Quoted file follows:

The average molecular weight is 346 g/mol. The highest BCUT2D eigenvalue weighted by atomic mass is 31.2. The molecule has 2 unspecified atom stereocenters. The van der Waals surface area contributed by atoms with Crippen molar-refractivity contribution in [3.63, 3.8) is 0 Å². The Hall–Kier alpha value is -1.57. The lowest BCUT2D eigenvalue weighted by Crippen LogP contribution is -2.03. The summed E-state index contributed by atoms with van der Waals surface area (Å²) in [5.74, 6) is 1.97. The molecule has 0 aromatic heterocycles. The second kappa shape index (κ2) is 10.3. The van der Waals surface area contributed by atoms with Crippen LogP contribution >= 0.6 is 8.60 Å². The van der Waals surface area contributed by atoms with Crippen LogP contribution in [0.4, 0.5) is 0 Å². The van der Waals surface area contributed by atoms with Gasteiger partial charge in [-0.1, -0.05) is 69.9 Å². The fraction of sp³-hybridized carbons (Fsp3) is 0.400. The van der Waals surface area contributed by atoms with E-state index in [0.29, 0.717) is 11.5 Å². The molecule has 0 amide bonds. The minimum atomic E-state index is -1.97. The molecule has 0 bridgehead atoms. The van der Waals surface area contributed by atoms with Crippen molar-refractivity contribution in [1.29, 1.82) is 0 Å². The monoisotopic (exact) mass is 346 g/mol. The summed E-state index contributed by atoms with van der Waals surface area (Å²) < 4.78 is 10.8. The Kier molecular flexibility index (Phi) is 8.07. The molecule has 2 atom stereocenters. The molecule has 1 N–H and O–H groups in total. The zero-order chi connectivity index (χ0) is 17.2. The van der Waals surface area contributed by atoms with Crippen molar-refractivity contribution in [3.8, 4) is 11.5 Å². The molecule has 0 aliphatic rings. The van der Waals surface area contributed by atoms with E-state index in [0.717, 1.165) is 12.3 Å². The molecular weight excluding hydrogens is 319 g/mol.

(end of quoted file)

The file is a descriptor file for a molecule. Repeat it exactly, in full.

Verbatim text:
The average molecular weight is 346 g/mol. The highest BCUT2D eigenvalue weighted by atomic mass is 31.2. The molecule has 2 unspecified atom stereocenters. The van der Waals surface area contributed by atoms with Crippen molar-refractivity contribution in [3.63, 3.8) is 0 Å². The Hall–Kier alpha value is -1.57. The lowest BCUT2D eigenvalue weighted by Crippen LogP contribution is -2.03. The summed E-state index contributed by atoms with van der Waals surface area (Å²) in [5.74, 6) is 1.97. The molecule has 0 aromatic heterocycles. The second kappa shape index (κ2) is 10.3. The van der Waals surface area contributed by atoms with Crippen LogP contribution >= 0.6 is 8.60 Å². The van der Waals surface area contributed by atoms with Crippen LogP contribution in [0.4, 0.5) is 0 Å². The van der Waals surface area contributed by atoms with Gasteiger partial charge in [-0.1, -0.05) is 69.9 Å². The fraction of sp³-hybridized carbons (Fsp3) is 0.400. The van der Waals surface area contributed by atoms with E-state index in [0.29, 0.717) is 11.5 Å². The molecule has 0 amide bonds. The minimum atomic E-state index is -1.97. The molecule has 0 bridgehead atoms. The van der Waals surface area contributed by atoms with Crippen molar-refractivity contribution in [1.29, 1.82) is 0 Å². The monoisotopic (exact) mass is 346 g/mol. The summed E-state index contributed by atoms with van der Waals surface area (Å²) < 4.78 is 10.8. The Kier molecular flexibility index (Phi) is 8.07. The molecule has 2 atom stereocenters. The molecule has 1 N–H and O–H groups in total. The zero-order chi connectivity index (χ0) is 17.2. The van der Waals surface area contributed by atoms with Crippen molar-refractivity contribution in [3.8, 4) is 11.5 Å². The molecule has 0 aliphatic rings. The van der Waals surface area contributed by atoms with E-state index in [0.717, 1.165) is 12.3 Å². The molecular weight excluding hydrogens is 319 g/mol.